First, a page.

There will be little joy for Australian car buyers in the Free Trade Agreements now signed with both Japan and Korea.
Australian tariffs on imported cars are negligible, just five percent.
Made negligible in their impact on retail prices on cars imported from Japan and Korea, in fact, by global currency fluctuations and the forward hedging that all car importers do to offer stable prices in this market (and other markets).
When the dollar was sitting above 105 cents against the US dollar (and with similar relativity against the Yen) exactly a year ago, car importers were enjoying a 15 percent+ advantage in their currency dealings and in the price they pay for their imported products.
And of course, when the dollar plunged to just 49 cents against the greenback in April 2001 - just over a decade ago (and not in some dim dark past) - car importers were struggling at a forty percent+ disadvantage to where they currently sit.
To even out these currency fluctuations, they hedge.
In the rolling sea of spikes and troughs that currencies in the world economy ride, Australia's remnant five percent tariff on cars was/is next to three-fifths of five-tenths of FA. (And tariffs on Thai-built cars have been at zero for some time... not that you'd notice.)
So don't expect the simplistic spin that the Government and the mainstream media has put on things that we'll be paying "on average" $1500 less for Japanese cars to be anything near the truth of the matter.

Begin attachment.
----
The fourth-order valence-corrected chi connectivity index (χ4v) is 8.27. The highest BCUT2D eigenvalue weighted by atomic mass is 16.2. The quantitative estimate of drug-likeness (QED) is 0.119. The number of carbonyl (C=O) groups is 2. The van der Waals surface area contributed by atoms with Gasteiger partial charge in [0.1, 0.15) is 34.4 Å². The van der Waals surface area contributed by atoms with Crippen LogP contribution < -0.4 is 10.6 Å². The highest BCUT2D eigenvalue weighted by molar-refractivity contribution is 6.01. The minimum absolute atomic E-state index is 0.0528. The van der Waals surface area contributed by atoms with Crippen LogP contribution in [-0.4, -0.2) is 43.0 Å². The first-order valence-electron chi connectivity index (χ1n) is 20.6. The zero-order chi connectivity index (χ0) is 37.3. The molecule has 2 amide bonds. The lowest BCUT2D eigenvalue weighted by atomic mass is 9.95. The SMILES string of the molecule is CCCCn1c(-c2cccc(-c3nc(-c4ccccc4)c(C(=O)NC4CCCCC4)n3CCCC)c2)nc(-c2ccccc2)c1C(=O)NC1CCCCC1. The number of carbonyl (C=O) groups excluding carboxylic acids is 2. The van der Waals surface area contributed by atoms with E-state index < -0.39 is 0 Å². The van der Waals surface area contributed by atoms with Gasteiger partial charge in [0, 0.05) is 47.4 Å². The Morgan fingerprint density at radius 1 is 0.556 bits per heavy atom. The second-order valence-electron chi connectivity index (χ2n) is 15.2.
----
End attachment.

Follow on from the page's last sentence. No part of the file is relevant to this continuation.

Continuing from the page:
We might end up paying less, or more, but it won't have anything to do with the FTA.
Interestingly, while Japanese tariffs on Australian beef are to halve - to drop from 38.5 percent to 19.5 percent - this is to happen over 18 years. Yes, 18 years.
If you were born ten minutes ago you will be eligible for your driver's licence before the full benefit to Australian beef producers takes effect (and that's assuming the "reviews" of the FTA go our way).
Car tariffs, on the other hand, are to disappear in three years. Now aren't you glad we had such tough guys at the table negotiating on our behalf?
It is apparent now, if it wasn't before, that these FTAs with Japan, Korea, soon China (and earlier with Thailand), together make the altar on which our local car manufacturing and components industry was sacrificed.
That slight pain in the arse you're feeling right now is because, in all likelihood, we've managed to roger ourselves yet again.
- Tim O'Brien
TMR Managing Editor
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